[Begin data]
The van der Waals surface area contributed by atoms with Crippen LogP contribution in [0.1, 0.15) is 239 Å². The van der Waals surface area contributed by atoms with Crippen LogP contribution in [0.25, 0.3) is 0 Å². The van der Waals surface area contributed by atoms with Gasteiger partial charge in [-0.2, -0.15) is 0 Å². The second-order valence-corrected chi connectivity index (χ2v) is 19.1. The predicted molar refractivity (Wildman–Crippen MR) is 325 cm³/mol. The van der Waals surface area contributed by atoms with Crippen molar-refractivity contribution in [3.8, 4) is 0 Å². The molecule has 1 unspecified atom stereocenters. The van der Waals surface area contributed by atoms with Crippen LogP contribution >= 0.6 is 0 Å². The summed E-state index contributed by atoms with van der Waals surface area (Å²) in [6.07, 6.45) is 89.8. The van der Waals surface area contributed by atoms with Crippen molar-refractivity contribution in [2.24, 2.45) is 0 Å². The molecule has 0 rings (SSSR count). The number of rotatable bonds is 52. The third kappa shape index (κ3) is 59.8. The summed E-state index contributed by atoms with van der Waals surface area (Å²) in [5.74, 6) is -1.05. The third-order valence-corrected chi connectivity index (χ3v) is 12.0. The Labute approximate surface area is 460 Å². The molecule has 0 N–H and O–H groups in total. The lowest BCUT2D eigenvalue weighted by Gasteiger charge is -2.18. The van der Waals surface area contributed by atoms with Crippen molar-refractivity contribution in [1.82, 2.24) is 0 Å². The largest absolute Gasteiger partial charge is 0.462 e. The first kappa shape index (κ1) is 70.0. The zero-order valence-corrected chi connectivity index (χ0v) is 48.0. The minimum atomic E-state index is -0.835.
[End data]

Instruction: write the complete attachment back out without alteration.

The van der Waals surface area contributed by atoms with Crippen LogP contribution in [0.1, 0.15) is 239 Å². The van der Waals surface area contributed by atoms with Crippen LogP contribution in [0.25, 0.3) is 0 Å². The van der Waals surface area contributed by atoms with Gasteiger partial charge in [-0.2, -0.15) is 0 Å². The second-order valence-corrected chi connectivity index (χ2v) is 19.1. The predicted molar refractivity (Wildman–Crippen MR) is 325 cm³/mol. The van der Waals surface area contributed by atoms with Crippen molar-refractivity contribution in [3.8, 4) is 0 Å². The molecule has 1 unspecified atom stereocenters. The van der Waals surface area contributed by atoms with Crippen LogP contribution >= 0.6 is 0 Å². The summed E-state index contributed by atoms with van der Waals surface area (Å²) in [6.07, 6.45) is 89.8. The van der Waals surface area contributed by atoms with Crippen molar-refractivity contribution in [2.24, 2.45) is 0 Å². The molecule has 0 rings (SSSR count). The number of rotatable bonds is 52. The third kappa shape index (κ3) is 59.8. The summed E-state index contributed by atoms with van der Waals surface area (Å²) in [5.74, 6) is -1.05. The third-order valence-corrected chi connectivity index (χ3v) is 12.0. The Labute approximate surface area is 460 Å². The molecule has 0 N–H and O–H groups in total. The lowest BCUT2D eigenvalue weighted by Gasteiger charge is -2.18. The van der Waals surface area contributed by atoms with Crippen molar-refractivity contribution in [1.82, 2.24) is 0 Å². The largest absolute Gasteiger partial charge is 0.462 e. The first kappa shape index (κ1) is 70.0. The zero-order valence-corrected chi connectivity index (χ0v) is 48.0. The minimum atomic E-state index is -0.835.